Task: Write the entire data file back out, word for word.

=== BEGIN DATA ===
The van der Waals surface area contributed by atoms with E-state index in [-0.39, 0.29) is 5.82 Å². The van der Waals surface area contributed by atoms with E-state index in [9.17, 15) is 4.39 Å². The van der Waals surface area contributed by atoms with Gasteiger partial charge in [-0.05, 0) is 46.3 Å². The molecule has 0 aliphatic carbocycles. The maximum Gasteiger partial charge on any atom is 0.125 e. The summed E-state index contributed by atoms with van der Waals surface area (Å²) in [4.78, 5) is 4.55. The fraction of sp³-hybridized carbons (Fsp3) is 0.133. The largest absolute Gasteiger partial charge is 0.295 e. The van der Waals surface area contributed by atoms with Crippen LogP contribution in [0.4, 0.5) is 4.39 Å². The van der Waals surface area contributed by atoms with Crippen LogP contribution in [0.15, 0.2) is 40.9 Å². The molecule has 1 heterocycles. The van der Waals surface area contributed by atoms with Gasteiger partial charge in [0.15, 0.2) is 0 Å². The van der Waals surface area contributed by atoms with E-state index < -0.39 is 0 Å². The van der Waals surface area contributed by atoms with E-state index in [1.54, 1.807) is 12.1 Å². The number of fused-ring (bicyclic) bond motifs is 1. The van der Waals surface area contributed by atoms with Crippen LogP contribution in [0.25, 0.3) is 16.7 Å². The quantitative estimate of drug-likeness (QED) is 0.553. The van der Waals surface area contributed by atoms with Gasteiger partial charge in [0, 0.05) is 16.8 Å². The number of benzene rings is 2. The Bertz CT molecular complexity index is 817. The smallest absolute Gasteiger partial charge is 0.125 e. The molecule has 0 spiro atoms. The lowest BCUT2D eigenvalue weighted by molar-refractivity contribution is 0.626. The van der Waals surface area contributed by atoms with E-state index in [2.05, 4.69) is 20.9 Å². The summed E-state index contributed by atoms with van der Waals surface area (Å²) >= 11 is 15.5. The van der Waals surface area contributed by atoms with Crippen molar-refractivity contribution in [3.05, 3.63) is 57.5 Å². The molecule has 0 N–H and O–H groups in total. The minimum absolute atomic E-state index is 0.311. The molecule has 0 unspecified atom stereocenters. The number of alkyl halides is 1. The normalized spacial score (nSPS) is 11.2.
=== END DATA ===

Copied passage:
The van der Waals surface area contributed by atoms with E-state index in [-0.39, 0.29) is 5.82 Å². The van der Waals surface area contributed by atoms with E-state index in [9.17, 15) is 4.39 Å². The van der Waals surface area contributed by atoms with Gasteiger partial charge in [-0.05, 0) is 46.3 Å². The molecule has 0 aliphatic carbocycles. The maximum Gasteiger partial charge on any atom is 0.125 e. The summed E-state index contributed by atoms with van der Waals surface area (Å²) in [4.78, 5) is 4.55. The fraction of sp³-hybridized carbons (Fsp3) is 0.133. The largest absolute Gasteiger partial charge is 0.295 e. The van der Waals surface area contributed by atoms with Crippen LogP contribution in [0.4, 0.5) is 4.39 Å². The van der Waals surface area contributed by atoms with Crippen LogP contribution in [0.15, 0.2) is 40.9 Å². The molecule has 1 heterocycles. The van der Waals surface area contributed by atoms with Gasteiger partial charge in [0.15, 0.2) is 0 Å². The van der Waals surface area contributed by atoms with E-state index < -0.39 is 0 Å². The van der Waals surface area contributed by atoms with E-state index in [1.54, 1.807) is 12.1 Å². The number of fused-ring (bicyclic) bond motifs is 1. The van der Waals surface area contributed by atoms with Crippen LogP contribution in [0.25, 0.3) is 16.7 Å². The quantitative estimate of drug-likeness (QED) is 0.553. The van der Waals surface area contributed by atoms with Gasteiger partial charge in [0, 0.05) is 16.8 Å². The number of benzene rings is 2. The Bertz CT molecular complexity index is 817. The smallest absolute Gasteiger partial charge is 0.125 e. The molecule has 0 spiro atoms. The lowest BCUT2D eigenvalue weighted by molar-refractivity contribution is 0.626. The van der Waals surface area contributed by atoms with E-state index in [2.05, 4.69) is 20.9 Å². The summed E-state index contributed by atoms with van der Waals surface area (Å²) >= 11 is 15.5. The van der Waals surface area contributed by atoms with Crippen molar-refractivity contribution in [3.05, 3.63) is 57.5 Å². The molecule has 0 N–H and O–H groups in total. The minimum absolute atomic E-state index is 0.311. The molecule has 0 unspecified atom stereocenters. The number of alkyl halides is 1. The normalized spacial score (nSPS) is 11.2.